Too young to graduate
[Disclaimer: all historical details and events have been researched to the best of my abilities with limited access to documents available online. Recollections are liable to some distortion in some details. Nevertheless, they were all my personal experience.]
Do four-year-olds need a graduation ceremony? That was the question asked by a recent BBC news article (23 July) which referenced views (86, to date, 27 July) posted on babycenter.com. The report was also reposted on Twitter by @TeacherToolkit (24 July) and generated no fewer than 38 direct replies (to date) – for, against and some light-hearted, off-topic chats.
The BBC’s original article explores the recent phenomenon of the introduction of graduation ceremonies to nurseries in the UK “for the three and four-year-olds about to leave for primary school” (Parkinson, BBC News Magazine). Here I have decided to use a more neutral and factual description for such a growing trend. However, depending on one’s perspective, “introduction” can be readily replaced with “promotion” to suggest a possible commercial involvement. Or indeed it can be substituted with “spreading” (Parkinson) to underpin an emotionally-charged awareness of the colonisation of an alien culture. Either way, one question remains: where does education fit into this practice? Is there, or indeed, should there be any, educational value in organising graduation ceremonies for toddlers, particularly when the celebration goes beyond the assembly halls.
It really depends on how “nurseries, kindergartens and other pre-school institutions” are categorised in society. Are they part of the “education system” that carefully maps out a developmental progression according to intellectual abilities, validated by the completion of each schooling phase? After all, “to graduate” means “to receive a degree”, based on Mediaeval Latin graduare, which, in turn, originates from Latin gradus (degree, step). Acquisition of skills or knowledge is certainly implied in the etymology of the word graduation. Some see such ceremonies as “cute” or “ridiculous” (quoted by Parkinson), some definitely see it justifiable to formalise the “completion of pre-school and [the children’s] individual development”, as expressed by the manager of a nursery in Stockton-on-Tees (quoted by Parkinson).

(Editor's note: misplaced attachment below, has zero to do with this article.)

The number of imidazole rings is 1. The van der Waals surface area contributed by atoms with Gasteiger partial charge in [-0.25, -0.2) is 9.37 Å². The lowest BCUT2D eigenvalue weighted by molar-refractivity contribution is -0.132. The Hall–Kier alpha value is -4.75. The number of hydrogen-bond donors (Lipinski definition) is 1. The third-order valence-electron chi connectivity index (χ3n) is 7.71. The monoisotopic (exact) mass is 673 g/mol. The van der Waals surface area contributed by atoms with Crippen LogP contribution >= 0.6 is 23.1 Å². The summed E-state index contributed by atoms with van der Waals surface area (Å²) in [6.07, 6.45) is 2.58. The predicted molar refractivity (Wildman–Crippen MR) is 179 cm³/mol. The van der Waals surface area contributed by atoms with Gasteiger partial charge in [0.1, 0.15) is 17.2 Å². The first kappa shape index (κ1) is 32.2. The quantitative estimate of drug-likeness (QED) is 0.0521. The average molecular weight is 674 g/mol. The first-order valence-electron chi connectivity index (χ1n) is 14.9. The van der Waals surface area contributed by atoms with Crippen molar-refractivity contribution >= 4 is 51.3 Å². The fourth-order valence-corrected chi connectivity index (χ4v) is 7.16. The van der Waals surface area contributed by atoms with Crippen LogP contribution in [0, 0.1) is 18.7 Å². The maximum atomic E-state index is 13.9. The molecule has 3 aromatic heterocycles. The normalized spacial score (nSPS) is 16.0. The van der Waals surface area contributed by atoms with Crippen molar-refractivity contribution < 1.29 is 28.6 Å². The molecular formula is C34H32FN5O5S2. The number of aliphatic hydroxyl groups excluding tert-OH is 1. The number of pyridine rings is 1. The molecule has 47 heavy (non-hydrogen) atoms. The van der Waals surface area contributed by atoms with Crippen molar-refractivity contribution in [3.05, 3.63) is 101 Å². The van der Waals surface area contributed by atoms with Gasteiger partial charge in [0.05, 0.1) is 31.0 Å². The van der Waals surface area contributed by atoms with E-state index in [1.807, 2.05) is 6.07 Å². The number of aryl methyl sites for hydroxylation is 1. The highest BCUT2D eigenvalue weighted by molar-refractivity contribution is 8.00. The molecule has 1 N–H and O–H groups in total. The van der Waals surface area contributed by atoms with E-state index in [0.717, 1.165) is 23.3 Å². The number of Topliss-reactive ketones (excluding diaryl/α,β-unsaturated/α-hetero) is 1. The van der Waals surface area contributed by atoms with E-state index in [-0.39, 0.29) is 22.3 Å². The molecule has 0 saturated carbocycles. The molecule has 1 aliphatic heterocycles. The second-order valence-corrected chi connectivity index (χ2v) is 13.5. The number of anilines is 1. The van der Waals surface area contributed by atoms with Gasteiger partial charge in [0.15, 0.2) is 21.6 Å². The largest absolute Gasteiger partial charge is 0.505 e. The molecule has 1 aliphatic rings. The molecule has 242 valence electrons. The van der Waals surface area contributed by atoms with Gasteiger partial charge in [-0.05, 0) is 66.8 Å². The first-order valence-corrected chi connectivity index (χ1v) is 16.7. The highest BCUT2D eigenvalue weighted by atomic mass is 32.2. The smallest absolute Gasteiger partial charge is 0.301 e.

The BBC article has presented views from both for and against camps. What I intend to do in this blog is present one perspective that many in the UK, the USA and even in modern China will find alien – my own gradation at the age of 6 from a kindergarten in Taiwan in 1971, and the real implications of all the subsequent graduations from my perspective as a student in the system.
A picture tells many stories
I was pleased to find an American kindergarten graduation photograph of the 1960s in the BBC report. The children cannot look happier in their paper capes featuring a big star. Apart from the fact that the picture is in black and white and we all wore gowns and mortar boards, my kindergarten graduation photograph in 1971 cannot be more different to my American counterpart. Unfortunately, I do not have mine to share, but I can still describe it fairly accurately from memory.
First of all, my group was bigger. Secondly, we were not beaming into the camera. In fact, I looked utterly bored, squatting in the front row with one hand absent-mindedly scrolling in the ground and squinting in the bright sun light. My gown and mortar board looked distinctly ill-fitted on my skinny body.
I do not remember anything about that day now. If there were anything special arranged for those five- or six-year olds, it could have been just some cookies at lunch. There was definitely no private post-graduation party. We were not well-to-do. I never knew anybody wealthy. A few friends of mine and I from the same military estate were certainly quite poor, relying on military coupons for rice,meat and cooking oils, etc because our fathers were Nationalist soldiers. Graduation at the age of five simply marked the beginning of our formal, compulsory nine-year education up to the age of 14 or 15. To formalise and emphasise such an educational landmark, we were also issued graduation certificates, complete with a national flag and big, red official seals in a style befitting the imperial grandeur (see picture).